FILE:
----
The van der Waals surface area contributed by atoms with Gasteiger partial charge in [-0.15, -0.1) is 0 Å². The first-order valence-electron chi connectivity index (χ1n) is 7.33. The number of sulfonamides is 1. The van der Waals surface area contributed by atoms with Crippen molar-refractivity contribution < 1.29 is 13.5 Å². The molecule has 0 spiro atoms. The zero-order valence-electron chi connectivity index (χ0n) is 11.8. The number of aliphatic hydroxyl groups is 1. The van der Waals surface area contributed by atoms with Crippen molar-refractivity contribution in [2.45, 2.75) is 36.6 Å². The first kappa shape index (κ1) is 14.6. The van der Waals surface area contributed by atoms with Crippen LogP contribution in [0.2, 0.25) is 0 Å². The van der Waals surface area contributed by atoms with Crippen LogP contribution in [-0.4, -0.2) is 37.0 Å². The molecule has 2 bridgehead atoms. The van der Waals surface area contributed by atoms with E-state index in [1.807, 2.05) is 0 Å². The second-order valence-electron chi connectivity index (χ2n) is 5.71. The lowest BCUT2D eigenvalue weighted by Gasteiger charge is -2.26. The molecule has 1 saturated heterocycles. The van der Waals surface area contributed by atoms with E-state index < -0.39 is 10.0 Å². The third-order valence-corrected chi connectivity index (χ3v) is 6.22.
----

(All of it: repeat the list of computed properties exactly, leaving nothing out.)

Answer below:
The van der Waals surface area contributed by atoms with Gasteiger partial charge in [-0.15, -0.1) is 0 Å². The first-order valence-electron chi connectivity index (χ1n) is 7.33. The number of sulfonamides is 1. The van der Waals surface area contributed by atoms with Crippen molar-refractivity contribution < 1.29 is 13.5 Å². The molecule has 0 spiro atoms. The zero-order valence-electron chi connectivity index (χ0n) is 11.8. The number of aliphatic hydroxyl groups is 1. The van der Waals surface area contributed by atoms with Crippen molar-refractivity contribution in [2.45, 2.75) is 36.6 Å². The first kappa shape index (κ1) is 14.6. The van der Waals surface area contributed by atoms with Crippen LogP contribution in [0.2, 0.25) is 0 Å². The van der Waals surface area contributed by atoms with Crippen LogP contribution in [-0.4, -0.2) is 37.0 Å². The molecule has 2 bridgehead atoms. The van der Waals surface area contributed by atoms with E-state index in [1.807, 2.05) is 0 Å². The second-order valence-electron chi connectivity index (χ2n) is 5.71. The lowest BCUT2D eigenvalue weighted by Gasteiger charge is -2.26. The molecule has 1 saturated heterocycles. The van der Waals surface area contributed by atoms with E-state index < -0.39 is 10.0 Å². The third-order valence-corrected chi connectivity index (χ3v) is 6.22.